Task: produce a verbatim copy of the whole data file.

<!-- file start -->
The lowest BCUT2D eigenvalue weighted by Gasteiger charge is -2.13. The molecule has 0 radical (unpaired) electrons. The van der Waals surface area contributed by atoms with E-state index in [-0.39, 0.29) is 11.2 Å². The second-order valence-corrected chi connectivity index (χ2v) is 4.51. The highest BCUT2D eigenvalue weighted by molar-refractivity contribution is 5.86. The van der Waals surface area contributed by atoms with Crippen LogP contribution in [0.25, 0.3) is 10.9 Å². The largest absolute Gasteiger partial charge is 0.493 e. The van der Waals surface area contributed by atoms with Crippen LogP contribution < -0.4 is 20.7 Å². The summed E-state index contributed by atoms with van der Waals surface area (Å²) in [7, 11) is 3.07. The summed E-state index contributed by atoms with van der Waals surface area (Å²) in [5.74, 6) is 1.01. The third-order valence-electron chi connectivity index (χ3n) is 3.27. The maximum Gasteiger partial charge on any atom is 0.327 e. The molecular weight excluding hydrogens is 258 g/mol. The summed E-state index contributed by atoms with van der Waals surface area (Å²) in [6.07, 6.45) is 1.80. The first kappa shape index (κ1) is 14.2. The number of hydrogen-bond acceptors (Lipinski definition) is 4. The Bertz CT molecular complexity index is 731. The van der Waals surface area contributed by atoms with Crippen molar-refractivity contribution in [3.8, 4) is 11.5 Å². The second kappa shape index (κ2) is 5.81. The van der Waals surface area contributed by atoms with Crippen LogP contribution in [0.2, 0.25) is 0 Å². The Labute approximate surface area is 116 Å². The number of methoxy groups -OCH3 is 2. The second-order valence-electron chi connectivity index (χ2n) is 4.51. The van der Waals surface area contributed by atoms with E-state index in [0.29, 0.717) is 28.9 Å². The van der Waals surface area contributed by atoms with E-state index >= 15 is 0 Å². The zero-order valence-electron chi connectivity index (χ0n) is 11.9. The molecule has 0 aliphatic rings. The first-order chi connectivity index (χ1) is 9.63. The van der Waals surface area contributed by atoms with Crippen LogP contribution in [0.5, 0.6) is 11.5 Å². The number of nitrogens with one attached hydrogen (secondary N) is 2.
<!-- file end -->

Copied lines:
The lowest BCUT2D eigenvalue weighted by Gasteiger charge is -2.13. The molecule has 0 radical (unpaired) electrons. The van der Waals surface area contributed by atoms with E-state index in [-0.39, 0.29) is 11.2 Å². The second-order valence-corrected chi connectivity index (χ2v) is 4.51. The highest BCUT2D eigenvalue weighted by molar-refractivity contribution is 5.86. The van der Waals surface area contributed by atoms with Crippen LogP contribution in [0.25, 0.3) is 10.9 Å². The largest absolute Gasteiger partial charge is 0.493 e. The van der Waals surface area contributed by atoms with Crippen LogP contribution < -0.4 is 20.7 Å². The summed E-state index contributed by atoms with van der Waals surface area (Å²) in [7, 11) is 3.07. The summed E-state index contributed by atoms with van der Waals surface area (Å²) in [5.74, 6) is 1.01. The third-order valence-electron chi connectivity index (χ3n) is 3.27. The maximum Gasteiger partial charge on any atom is 0.327 e. The molecular weight excluding hydrogens is 258 g/mol. The summed E-state index contributed by atoms with van der Waals surface area (Å²) in [6.07, 6.45) is 1.80. The first kappa shape index (κ1) is 14.2. The number of hydrogen-bond acceptors (Lipinski definition) is 4. The Bertz CT molecular complexity index is 731. The van der Waals surface area contributed by atoms with Crippen molar-refractivity contribution in [3.8, 4) is 11.5 Å². The second kappa shape index (κ2) is 5.81. The van der Waals surface area contributed by atoms with Crippen LogP contribution in [0.2, 0.25) is 0 Å². The Labute approximate surface area is 116 Å². The number of methoxy groups -OCH3 is 2. The second-order valence-electron chi connectivity index (χ2n) is 4.51. The van der Waals surface area contributed by atoms with E-state index in [0.29, 0.717) is 28.9 Å². The van der Waals surface area contributed by atoms with E-state index >= 15 is 0 Å². The zero-order valence-electron chi connectivity index (χ0n) is 11.9. The molecule has 0 aliphatic rings. The first-order chi connectivity index (χ1) is 9.63. The van der Waals surface area contributed by atoms with Crippen LogP contribution in [0.5, 0.6) is 11.5 Å². The number of nitrogens with one attached hydrogen (secondary N) is 2.